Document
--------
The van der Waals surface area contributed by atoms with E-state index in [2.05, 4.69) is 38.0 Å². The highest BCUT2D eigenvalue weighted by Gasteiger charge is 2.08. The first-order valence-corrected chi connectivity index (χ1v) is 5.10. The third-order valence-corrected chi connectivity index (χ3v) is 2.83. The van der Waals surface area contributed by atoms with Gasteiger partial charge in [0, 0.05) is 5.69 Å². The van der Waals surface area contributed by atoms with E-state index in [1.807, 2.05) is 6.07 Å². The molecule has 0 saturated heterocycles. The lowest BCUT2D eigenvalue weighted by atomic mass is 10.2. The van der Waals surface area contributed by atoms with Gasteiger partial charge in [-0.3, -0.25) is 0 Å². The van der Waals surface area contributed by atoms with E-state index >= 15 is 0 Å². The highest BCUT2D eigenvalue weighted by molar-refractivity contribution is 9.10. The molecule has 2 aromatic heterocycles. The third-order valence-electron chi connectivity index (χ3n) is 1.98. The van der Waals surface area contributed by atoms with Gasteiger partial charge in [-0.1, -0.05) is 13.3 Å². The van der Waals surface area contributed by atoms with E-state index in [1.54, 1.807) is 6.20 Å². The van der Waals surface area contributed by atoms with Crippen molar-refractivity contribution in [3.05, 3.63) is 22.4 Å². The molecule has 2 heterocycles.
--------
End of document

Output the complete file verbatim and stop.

The van der Waals surface area contributed by atoms with E-state index in [2.05, 4.69) is 38.0 Å². The highest BCUT2D eigenvalue weighted by Gasteiger charge is 2.08. The first-order valence-corrected chi connectivity index (χ1v) is 5.10. The third-order valence-corrected chi connectivity index (χ3v) is 2.83. The van der Waals surface area contributed by atoms with Gasteiger partial charge in [0, 0.05) is 5.69 Å². The van der Waals surface area contributed by atoms with E-state index in [1.807, 2.05) is 6.07 Å². The molecule has 0 saturated heterocycles. The lowest BCUT2D eigenvalue weighted by atomic mass is 10.2. The van der Waals surface area contributed by atoms with Gasteiger partial charge in [-0.3, -0.25) is 0 Å². The van der Waals surface area contributed by atoms with E-state index >= 15 is 0 Å². The highest BCUT2D eigenvalue weighted by molar-refractivity contribution is 9.10. The molecule has 2 aromatic heterocycles. The third-order valence-electron chi connectivity index (χ3n) is 1.98. The van der Waals surface area contributed by atoms with Gasteiger partial charge in [-0.1, -0.05) is 13.3 Å². The van der Waals surface area contributed by atoms with E-state index in [1.54, 1.807) is 6.20 Å². The van der Waals surface area contributed by atoms with Crippen molar-refractivity contribution in [3.05, 3.63) is 22.4 Å². The molecule has 2 heterocycles.